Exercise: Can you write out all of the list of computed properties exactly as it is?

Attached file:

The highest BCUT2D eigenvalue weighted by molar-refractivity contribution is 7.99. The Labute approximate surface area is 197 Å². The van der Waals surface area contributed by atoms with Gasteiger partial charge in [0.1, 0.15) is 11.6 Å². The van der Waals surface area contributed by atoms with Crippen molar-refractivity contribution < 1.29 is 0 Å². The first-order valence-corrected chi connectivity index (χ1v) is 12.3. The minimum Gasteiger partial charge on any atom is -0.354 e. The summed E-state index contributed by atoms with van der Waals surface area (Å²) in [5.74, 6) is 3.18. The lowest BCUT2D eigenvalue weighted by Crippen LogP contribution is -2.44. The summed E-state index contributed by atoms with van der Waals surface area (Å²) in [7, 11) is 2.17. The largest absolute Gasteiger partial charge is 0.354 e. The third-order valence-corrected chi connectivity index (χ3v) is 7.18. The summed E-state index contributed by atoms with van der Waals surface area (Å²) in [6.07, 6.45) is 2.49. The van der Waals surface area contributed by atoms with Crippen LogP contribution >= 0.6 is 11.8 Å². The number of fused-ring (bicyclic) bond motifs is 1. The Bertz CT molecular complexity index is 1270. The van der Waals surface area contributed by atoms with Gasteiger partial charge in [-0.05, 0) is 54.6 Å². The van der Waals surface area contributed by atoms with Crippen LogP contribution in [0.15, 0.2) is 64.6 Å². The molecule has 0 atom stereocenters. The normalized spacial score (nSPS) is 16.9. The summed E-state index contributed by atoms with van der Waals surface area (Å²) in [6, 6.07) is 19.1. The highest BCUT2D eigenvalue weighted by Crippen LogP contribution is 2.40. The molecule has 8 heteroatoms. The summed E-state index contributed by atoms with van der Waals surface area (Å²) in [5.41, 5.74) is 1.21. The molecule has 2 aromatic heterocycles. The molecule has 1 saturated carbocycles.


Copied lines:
The highest BCUT2D eigenvalue weighted by molar-refractivity contribution is 7.99. The Labute approximate surface area is 197 Å². The van der Waals surface area contributed by atoms with Gasteiger partial charge in [0.1, 0.15) is 11.6 Å². The van der Waals surface area contributed by atoms with Crippen molar-refractivity contribution < 1.29 is 0 Å². The first-order valence-corrected chi connectivity index (χ1v) is 12.3. The minimum Gasteiger partial charge on any atom is -0.354 e. The summed E-state index contributed by atoms with van der Waals surface area (Å²) in [5.74, 6) is 3.18. The lowest BCUT2D eigenvalue weighted by Crippen LogP contribution is -2.44. The summed E-state index contributed by atoms with van der Waals surface area (Å²) in [7, 11) is 2.17. The largest absolute Gasteiger partial charge is 0.354 e. The third-order valence-corrected chi connectivity index (χ3v) is 7.18. The summed E-state index contributed by atoms with van der Waals surface area (Å²) in [6.07, 6.45) is 2.49. The van der Waals surface area contributed by atoms with Crippen LogP contribution >= 0.6 is 11.8 Å². The number of fused-ring (bicyclic) bond motifs is 1. The Bertz CT molecular complexity index is 1270. The van der Waals surface area contributed by atoms with Gasteiger partial charge in [-0.05, 0) is 54.6 Å². The van der Waals surface area contributed by atoms with Crippen LogP contribution in [0.15, 0.2) is 64.6 Å². The molecule has 0 atom stereocenters. The normalized spacial score (nSPS) is 16.9. The summed E-state index contributed by atoms with van der Waals surface area (Å²) in [6, 6.07) is 19.1. The highest BCUT2D eigenvalue weighted by Crippen LogP contribution is 2.40. The molecule has 8 heteroatoms. The summed E-state index contributed by atoms with van der Waals surface area (Å²) in [5.41, 5.74) is 1.21. The molecule has 2 aromatic heterocycles. The molecule has 1 saturated carbocycles.